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The International Energy Investment Dilemma

Paul Tempest

Year: 1983
Volume: Volume 4
Number: Number 3
DOI: 10.5547/ISSN0195-6574-EJ-Vol4-No3-1
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Abstract:
There never has been a global energy market. What there is, at the consumer end, is an amalgam of national energy systems developed from local resources onto which have been grafted various energy imports. Of these, the only truly internationally traded energy commodity is oil. For their base-load energy needs, most national economies have relied on committed systems of domestic supply usually embedded deeply in their own public utility infrastructure and industrial systems. The prices to the consumer of all these forms of energy are heavily masked by subsidy, taxation, and other forms of government control. The availability of domestic energy varies greatly from country to country. There are therefore great variations between countries (and also within countries) in the resource cost of energy and the price to the consumer.



International Energy Policy: The Conflict of Investment Needs and Market Signals

Paul Tempest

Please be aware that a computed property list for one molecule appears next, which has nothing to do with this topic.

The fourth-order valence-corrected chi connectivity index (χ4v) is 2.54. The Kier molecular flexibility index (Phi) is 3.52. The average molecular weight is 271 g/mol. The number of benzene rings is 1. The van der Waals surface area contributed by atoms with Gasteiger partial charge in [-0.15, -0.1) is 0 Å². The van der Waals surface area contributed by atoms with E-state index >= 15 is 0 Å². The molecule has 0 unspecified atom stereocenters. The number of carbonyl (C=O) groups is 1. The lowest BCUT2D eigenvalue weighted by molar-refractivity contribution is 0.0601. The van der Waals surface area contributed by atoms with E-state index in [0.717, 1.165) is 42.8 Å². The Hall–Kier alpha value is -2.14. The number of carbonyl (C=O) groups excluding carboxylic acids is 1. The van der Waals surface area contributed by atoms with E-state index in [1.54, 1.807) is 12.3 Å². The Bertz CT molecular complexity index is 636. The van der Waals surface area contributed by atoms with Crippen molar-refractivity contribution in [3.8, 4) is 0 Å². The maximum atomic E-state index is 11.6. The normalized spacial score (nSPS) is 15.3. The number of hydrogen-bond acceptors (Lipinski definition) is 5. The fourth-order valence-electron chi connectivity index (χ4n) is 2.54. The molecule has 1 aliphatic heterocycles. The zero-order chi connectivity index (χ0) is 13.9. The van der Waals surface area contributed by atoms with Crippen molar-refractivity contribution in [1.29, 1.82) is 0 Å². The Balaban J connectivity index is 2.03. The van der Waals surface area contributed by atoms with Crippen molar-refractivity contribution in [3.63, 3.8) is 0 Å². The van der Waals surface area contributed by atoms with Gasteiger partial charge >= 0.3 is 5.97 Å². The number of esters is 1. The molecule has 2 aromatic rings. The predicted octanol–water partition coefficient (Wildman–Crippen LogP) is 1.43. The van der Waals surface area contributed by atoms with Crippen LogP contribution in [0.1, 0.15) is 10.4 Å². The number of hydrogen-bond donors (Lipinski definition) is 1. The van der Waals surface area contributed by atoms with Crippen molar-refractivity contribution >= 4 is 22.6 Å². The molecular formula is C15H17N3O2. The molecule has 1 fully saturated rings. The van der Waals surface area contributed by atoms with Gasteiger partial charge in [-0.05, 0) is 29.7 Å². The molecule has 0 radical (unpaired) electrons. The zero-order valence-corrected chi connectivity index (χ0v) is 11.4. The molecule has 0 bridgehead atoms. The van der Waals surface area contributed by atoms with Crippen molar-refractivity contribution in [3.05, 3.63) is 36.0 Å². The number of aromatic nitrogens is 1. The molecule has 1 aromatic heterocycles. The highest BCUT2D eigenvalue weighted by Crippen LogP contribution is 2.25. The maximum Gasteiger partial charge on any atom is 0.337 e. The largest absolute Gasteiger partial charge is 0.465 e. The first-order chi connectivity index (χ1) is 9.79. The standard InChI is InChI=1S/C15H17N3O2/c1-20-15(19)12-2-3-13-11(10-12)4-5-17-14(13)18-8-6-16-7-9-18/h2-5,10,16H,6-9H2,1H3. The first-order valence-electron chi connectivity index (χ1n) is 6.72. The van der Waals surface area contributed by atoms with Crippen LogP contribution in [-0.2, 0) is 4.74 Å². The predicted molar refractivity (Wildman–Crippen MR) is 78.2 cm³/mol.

Year: 1985
Volume: Volume 6
Number: Number 2
DOI: 10.5547/ISSN0195-6574-EJ-Vol6-No2-2
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Abstract:
I am delighted to have the privilege to welcome you to this, our sixth annual North American Conference, here in San Francisco today. By some curious coincidence we have elected to meet on the very day, November 6th, when in the United States you are making the most important world leadership decision of the decade. Today, the rest of the world will be watching to see whether the U.S. electorates will endorse, inter alia, the deregulation of oil and gas and the underlying reliance on market forces to produce acceptable energy solutions for national security.Energy security, then, and the role of government is the theme I have chosen today, as I believe it still lies very much at the heart of the current energy debate. Can our energy systems survive and prosper? To what extent are volatile markets or irresponsible governments likely to mess them up? In this I conclude that, while on resource and production cost grounds, the Arabian Gulf still presents a neglected opportunity and Western Europe a neglected risk, the greatest danger lies in the United States' imposing its highly market-oriented energy logic on the rest of the world.





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